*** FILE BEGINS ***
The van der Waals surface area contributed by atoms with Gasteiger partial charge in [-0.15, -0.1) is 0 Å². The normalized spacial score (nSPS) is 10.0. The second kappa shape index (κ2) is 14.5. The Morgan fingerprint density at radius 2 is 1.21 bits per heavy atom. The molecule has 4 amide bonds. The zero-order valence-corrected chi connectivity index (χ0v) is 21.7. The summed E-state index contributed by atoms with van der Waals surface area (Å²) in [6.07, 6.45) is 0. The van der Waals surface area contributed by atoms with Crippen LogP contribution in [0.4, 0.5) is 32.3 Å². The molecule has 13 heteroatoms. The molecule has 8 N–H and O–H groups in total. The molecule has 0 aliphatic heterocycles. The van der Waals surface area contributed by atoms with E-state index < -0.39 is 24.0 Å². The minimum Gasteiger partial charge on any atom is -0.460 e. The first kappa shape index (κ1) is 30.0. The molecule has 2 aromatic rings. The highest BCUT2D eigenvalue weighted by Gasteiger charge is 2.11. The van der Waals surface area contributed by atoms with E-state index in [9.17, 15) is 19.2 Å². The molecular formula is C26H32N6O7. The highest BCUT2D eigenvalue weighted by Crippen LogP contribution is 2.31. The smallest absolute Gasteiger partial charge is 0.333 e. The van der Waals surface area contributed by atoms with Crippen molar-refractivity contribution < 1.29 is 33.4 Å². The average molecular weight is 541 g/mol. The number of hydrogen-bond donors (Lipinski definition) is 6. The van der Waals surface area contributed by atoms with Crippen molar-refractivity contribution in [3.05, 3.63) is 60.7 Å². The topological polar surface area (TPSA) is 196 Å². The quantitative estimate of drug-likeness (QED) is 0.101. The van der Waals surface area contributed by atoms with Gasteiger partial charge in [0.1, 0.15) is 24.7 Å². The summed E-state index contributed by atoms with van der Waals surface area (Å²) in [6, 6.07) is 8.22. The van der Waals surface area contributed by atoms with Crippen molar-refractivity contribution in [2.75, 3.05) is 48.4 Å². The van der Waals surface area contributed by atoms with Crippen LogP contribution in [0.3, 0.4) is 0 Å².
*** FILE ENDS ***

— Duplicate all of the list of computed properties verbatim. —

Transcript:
The van der Waals surface area contributed by atoms with Gasteiger partial charge in [-0.15, -0.1) is 0 Å². The normalized spacial score (nSPS) is 10.0. The second kappa shape index (κ2) is 14.5. The Morgan fingerprint density at radius 2 is 1.21 bits per heavy atom. The molecule has 4 amide bonds. The zero-order valence-corrected chi connectivity index (χ0v) is 21.7. The summed E-state index contributed by atoms with van der Waals surface area (Å²) in [6.07, 6.45) is 0. The van der Waals surface area contributed by atoms with Crippen LogP contribution in [0.4, 0.5) is 32.3 Å². The molecule has 13 heteroatoms. The molecule has 8 N–H and O–H groups in total. The molecule has 0 aliphatic heterocycles. The van der Waals surface area contributed by atoms with E-state index < -0.39 is 24.0 Å². The minimum Gasteiger partial charge on any atom is -0.460 e. The first kappa shape index (κ1) is 30.0. The molecule has 2 aromatic rings. The highest BCUT2D eigenvalue weighted by Gasteiger charge is 2.11. The van der Waals surface area contributed by atoms with E-state index in [9.17, 15) is 19.2 Å². The molecular formula is C26H32N6O7. The highest BCUT2D eigenvalue weighted by Crippen LogP contribution is 2.31. The smallest absolute Gasteiger partial charge is 0.333 e. The van der Waals surface area contributed by atoms with Crippen molar-refractivity contribution < 1.29 is 33.4 Å². The average molecular weight is 541 g/mol. The number of hydrogen-bond donors (Lipinski definition) is 6. The van der Waals surface area contributed by atoms with Crippen molar-refractivity contribution in [3.05, 3.63) is 60.7 Å². The topological polar surface area (TPSA) is 196 Å². The quantitative estimate of drug-likeness (QED) is 0.101. The van der Waals surface area contributed by atoms with Gasteiger partial charge in [0.1, 0.15) is 24.7 Å². The summed E-state index contributed by atoms with van der Waals surface area (Å²) in [6, 6.07) is 8.22. The van der Waals surface area contributed by atoms with Crippen molar-refractivity contribution in [2.75, 3.05) is 48.4 Å². The van der Waals surface area contributed by atoms with Crippen LogP contribution in [0.3, 0.4) is 0 Å².